By Bill Kossen / Seattle Times staff
Bill Kossen is a desk editor at The Seattle Times and lifelong basketball and high-school sports fan.
A few weeks ago, I flipped on “SportsCenter” and there was Brad Stevens, the Boston Celtics’ new coach, looking calm and confident sitting on the bench even though he looked young enough to be a rookie on the team.
Most Read Sports Stories
- Former Sonic Spencer Haywood calls his portrayal in HBO's 'Winning Time' a 'blessing'
- Canadian vaccination rules apparently keep M's pitchers Drew Steckenrider, Robbie Ray from traveling with team
- Following arrest, questions surround ex-Seahawk Earl Thomas' personal life and NFL legacy
- Julio Rodriguez shows he's adjusting to life in majors with first four-hit day for Mariners
- 'It'll be awesome': Joe Buck and Troy Aikman hoped to get Seahawks-Broncos on 'Monday Night Football'
Then a few nights later, David Letterman was yapping with Charles Barkley about … yep, the latest hoops legend from Indiana, Brad Stevens.
Not surprising, since Letterman is from Indiana and loves talking about basketball. But it got me wondering, just what is it about Indiana and hoops?
Why has this slender state that’s squeezed between Illinois and Ohio produced what could be the most basketball stars, coaching legends and inspiring stories per acre in the nation? (i.e. John Wooden, Oscar Robertson, Larry Bird, the Butler Bulldogs, “Hoosiers” and on and on.)
Trying to answer that has been kind of a personal quest. When I was a kid growing up in Seattle and the family drove back to the Midwest one summer to see relatives and friends, we stopped in a small town in Indiana on a balmy day for one of those visits with a family I had never met before and would never see again.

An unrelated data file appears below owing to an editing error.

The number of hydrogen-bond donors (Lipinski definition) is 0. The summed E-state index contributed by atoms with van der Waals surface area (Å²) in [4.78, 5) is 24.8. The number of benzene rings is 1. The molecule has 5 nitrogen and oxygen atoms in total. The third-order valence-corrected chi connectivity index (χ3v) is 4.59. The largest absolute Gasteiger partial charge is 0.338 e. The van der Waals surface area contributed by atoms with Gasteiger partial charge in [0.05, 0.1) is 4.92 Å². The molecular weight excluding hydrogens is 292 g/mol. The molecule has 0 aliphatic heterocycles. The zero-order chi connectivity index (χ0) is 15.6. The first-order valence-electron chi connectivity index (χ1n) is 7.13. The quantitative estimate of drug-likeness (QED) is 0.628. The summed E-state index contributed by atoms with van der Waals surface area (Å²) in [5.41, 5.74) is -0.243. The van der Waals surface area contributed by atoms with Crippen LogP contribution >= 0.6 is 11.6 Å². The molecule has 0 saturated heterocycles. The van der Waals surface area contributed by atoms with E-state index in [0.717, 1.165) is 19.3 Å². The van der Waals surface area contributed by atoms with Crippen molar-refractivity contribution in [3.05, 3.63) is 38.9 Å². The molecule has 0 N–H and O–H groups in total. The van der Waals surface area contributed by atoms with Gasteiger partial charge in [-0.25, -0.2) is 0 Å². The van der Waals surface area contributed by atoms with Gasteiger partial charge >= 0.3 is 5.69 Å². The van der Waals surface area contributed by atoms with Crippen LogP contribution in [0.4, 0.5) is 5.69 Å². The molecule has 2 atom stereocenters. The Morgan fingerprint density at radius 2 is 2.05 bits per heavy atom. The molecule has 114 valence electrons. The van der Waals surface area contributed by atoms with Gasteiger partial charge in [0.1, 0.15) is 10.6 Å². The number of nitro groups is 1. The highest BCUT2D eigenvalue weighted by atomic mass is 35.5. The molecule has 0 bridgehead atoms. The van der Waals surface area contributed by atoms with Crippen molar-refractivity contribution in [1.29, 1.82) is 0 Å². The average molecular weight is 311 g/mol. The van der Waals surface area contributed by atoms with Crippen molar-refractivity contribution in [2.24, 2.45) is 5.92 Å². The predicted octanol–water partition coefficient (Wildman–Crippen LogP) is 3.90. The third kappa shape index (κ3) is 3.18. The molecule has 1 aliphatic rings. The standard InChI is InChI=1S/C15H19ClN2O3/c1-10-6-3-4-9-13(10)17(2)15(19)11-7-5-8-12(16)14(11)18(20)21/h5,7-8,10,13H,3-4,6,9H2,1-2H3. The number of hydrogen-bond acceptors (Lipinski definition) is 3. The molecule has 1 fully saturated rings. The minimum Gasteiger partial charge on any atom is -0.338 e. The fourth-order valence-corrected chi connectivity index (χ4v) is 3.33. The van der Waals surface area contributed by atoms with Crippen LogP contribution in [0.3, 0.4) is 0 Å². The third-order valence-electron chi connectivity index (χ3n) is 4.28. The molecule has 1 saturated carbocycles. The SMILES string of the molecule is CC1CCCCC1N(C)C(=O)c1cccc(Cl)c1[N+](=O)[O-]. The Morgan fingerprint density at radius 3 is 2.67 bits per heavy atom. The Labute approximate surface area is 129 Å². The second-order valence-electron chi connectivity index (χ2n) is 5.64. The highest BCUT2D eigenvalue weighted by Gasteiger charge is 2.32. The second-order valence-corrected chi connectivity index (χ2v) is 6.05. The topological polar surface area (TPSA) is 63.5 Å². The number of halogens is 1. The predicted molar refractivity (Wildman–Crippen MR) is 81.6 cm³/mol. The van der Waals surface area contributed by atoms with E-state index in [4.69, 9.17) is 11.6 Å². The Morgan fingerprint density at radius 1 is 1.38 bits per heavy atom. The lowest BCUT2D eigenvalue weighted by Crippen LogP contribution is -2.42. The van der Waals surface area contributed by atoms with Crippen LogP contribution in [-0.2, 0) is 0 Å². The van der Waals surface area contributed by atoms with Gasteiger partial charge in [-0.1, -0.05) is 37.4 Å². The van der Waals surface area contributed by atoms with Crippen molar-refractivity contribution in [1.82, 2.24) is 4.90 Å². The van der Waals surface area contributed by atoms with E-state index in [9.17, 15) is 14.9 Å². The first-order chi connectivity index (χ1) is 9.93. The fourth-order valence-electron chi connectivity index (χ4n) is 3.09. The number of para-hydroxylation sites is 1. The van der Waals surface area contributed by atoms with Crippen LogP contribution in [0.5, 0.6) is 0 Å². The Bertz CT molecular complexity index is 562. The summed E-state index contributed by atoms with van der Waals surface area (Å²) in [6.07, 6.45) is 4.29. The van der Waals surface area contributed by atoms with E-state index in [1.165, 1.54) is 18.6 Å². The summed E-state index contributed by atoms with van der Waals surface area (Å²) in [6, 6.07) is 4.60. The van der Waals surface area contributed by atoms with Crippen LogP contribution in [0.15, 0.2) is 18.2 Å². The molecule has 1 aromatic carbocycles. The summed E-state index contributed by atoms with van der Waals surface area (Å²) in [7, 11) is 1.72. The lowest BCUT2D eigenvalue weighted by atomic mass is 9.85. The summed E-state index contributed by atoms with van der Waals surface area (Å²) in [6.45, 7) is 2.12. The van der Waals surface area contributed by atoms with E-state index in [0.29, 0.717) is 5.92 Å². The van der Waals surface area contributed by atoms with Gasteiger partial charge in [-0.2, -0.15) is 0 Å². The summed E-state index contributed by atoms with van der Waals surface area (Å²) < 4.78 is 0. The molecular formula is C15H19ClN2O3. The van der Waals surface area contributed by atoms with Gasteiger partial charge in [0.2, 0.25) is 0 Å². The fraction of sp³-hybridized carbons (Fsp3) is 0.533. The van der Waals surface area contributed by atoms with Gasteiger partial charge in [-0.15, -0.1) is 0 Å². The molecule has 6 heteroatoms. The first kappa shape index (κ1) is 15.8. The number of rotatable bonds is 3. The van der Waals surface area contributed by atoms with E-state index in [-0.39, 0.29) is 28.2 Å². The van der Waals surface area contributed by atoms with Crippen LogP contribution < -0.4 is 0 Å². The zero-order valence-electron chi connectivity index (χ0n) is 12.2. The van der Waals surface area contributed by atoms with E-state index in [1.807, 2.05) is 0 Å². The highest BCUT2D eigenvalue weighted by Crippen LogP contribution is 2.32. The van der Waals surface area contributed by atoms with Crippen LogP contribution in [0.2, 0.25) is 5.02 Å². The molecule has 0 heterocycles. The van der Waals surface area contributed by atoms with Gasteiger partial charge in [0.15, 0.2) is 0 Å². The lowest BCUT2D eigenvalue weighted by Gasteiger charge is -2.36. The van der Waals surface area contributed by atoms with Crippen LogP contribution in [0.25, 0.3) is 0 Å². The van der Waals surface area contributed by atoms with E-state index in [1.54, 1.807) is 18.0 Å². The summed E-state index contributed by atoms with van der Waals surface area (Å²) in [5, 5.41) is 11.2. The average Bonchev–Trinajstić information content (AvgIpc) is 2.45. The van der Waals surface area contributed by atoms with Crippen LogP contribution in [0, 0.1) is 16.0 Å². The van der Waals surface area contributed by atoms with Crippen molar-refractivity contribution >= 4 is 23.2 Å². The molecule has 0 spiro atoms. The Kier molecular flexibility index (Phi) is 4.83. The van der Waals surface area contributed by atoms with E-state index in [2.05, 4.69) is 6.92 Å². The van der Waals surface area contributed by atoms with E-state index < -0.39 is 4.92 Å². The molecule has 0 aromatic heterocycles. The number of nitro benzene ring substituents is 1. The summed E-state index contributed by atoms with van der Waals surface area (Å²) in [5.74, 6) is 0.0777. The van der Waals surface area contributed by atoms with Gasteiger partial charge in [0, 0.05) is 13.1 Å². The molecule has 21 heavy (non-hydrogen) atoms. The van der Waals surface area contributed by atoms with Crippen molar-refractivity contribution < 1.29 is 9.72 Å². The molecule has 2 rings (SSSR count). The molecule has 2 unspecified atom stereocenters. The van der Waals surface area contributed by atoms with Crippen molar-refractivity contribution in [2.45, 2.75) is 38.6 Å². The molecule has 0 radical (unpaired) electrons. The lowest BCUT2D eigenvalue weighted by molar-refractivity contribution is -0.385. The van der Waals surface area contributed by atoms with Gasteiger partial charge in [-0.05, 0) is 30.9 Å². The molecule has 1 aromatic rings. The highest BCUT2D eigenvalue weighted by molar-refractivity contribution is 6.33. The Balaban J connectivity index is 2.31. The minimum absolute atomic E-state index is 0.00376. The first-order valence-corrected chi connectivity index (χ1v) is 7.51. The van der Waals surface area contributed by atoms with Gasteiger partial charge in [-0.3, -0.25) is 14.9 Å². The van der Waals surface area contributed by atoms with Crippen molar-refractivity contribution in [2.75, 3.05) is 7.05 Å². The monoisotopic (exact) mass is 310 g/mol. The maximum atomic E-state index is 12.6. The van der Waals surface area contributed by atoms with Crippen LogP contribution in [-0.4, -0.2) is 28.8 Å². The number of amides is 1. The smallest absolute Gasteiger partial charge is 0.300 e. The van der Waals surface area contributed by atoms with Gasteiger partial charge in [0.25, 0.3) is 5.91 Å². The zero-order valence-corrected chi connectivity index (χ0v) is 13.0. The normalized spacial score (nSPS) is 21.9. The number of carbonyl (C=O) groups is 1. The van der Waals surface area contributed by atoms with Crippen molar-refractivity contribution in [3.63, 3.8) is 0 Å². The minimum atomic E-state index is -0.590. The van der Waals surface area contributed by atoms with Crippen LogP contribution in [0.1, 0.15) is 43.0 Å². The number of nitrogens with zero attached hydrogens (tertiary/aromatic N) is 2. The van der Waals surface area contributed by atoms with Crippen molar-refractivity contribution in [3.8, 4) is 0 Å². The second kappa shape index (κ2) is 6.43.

I was hoping they might have a pool to jump into or something else fun to do while our parents talked. Instead, they took us to a church for some event. Memories of that are hazy, but it couldn’t have been a Sunday because nobody was dressed up.
What I do remember is that the family we were visiting had a boy about my age and he had a basketball. And he brought it to church!
After what must have been only about 10 minutes at church, he looked at me and said, “Let’s go.” So we sneaked out a side door and went to a nearby garage that had a hoop, a net and a gravel driveway and we played basketball until the church event ended.
Nobody seemed to mind, and I remember thinking, “I love this state!”
Maybe that explains why last summer I ended up in Milan, Ind., to visit the Milan ’54 Hoosiers Museum.
You might have heard of Milan (pronounced “My-lun”). It’s the home of the team that inspired the classic basketball movie “Hoosiers” — the story of the tiny high school that won the state tournament back when all schools competed in the same tournament, regardless of size.
In the 1954 finals, Milan High (enrollment 162) stunned the basketball world and perennial Indiana state champ Muncie Central (enrollment 1,662) by winning 32-30 on a shot by Bobby Plump with just a few seconds to go.
Milan also made some history in the semifinal game when they beat the team from Crispus Attucks High School of Indianapolis 65-52. That team featured future NBA legend Oscar Robertson, who was a sophomore. His team went on to win the next two state championships and is quite a story of its own as “The forgotten Hoosiers.”